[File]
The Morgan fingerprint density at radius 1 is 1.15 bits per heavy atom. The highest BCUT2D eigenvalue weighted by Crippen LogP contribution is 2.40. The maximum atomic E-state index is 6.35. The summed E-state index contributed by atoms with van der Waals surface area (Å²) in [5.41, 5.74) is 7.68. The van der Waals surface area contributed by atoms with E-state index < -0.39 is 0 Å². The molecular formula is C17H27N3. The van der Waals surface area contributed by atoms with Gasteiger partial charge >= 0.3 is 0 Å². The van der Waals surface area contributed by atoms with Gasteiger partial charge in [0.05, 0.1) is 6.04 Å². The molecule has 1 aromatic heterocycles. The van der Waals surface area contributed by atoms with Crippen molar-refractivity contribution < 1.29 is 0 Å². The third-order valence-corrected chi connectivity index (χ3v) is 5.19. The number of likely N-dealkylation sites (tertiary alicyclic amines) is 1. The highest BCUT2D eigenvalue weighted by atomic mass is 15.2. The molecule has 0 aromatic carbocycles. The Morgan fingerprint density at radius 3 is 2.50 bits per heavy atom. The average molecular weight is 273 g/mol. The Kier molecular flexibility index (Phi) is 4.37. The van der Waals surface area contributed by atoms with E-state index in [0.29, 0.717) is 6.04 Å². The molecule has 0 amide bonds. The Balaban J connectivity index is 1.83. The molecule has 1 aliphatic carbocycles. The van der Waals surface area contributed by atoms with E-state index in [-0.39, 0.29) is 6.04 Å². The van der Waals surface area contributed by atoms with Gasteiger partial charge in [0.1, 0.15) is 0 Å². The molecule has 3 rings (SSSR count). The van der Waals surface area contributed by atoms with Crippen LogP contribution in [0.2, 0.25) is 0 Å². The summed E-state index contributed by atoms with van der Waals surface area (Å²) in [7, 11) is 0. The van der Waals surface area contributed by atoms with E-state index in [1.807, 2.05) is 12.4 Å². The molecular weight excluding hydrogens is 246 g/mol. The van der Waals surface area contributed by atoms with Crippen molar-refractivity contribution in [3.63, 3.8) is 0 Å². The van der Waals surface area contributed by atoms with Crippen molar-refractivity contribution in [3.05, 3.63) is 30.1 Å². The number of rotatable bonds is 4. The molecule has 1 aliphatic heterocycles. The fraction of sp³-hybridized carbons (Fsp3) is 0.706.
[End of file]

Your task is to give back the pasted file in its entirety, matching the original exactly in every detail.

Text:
The Morgan fingerprint density at radius 1 is 1.15 bits per heavy atom. The highest BCUT2D eigenvalue weighted by Crippen LogP contribution is 2.40. The maximum atomic E-state index is 6.35. The summed E-state index contributed by atoms with van der Waals surface area (Å²) in [5.41, 5.74) is 7.68. The van der Waals surface area contributed by atoms with E-state index < -0.39 is 0 Å². The molecular formula is C17H27N3. The van der Waals surface area contributed by atoms with Gasteiger partial charge >= 0.3 is 0 Å². The van der Waals surface area contributed by atoms with Gasteiger partial charge in [0.05, 0.1) is 6.04 Å². The molecule has 1 aromatic heterocycles. The van der Waals surface area contributed by atoms with Crippen molar-refractivity contribution < 1.29 is 0 Å². The third-order valence-corrected chi connectivity index (χ3v) is 5.19. The number of likely N-dealkylation sites (tertiary alicyclic amines) is 1. The highest BCUT2D eigenvalue weighted by atomic mass is 15.2. The molecule has 0 aromatic carbocycles. The Morgan fingerprint density at radius 3 is 2.50 bits per heavy atom. The average molecular weight is 273 g/mol. The Kier molecular flexibility index (Phi) is 4.37. The van der Waals surface area contributed by atoms with E-state index in [0.29, 0.717) is 6.04 Å². The molecule has 0 amide bonds. The Balaban J connectivity index is 1.83. The molecule has 1 aliphatic carbocycles. The van der Waals surface area contributed by atoms with E-state index in [-0.39, 0.29) is 6.04 Å². The van der Waals surface area contributed by atoms with Gasteiger partial charge in [0.1, 0.15) is 0 Å². The molecule has 3 rings (SSSR count). The van der Waals surface area contributed by atoms with Crippen LogP contribution in [0.2, 0.25) is 0 Å². The summed E-state index contributed by atoms with van der Waals surface area (Å²) in [7, 11) is 0. The van der Waals surface area contributed by atoms with E-state index in [1.807, 2.05) is 12.4 Å². The molecular weight excluding hydrogens is 246 g/mol. The van der Waals surface area contributed by atoms with Crippen molar-refractivity contribution in [3.63, 3.8) is 0 Å². The van der Waals surface area contributed by atoms with Crippen molar-refractivity contribution in [3.05, 3.63) is 30.1 Å². The number of rotatable bonds is 4. The molecule has 1 aliphatic heterocycles. The fraction of sp³-hybridized carbons (Fsp3) is 0.706.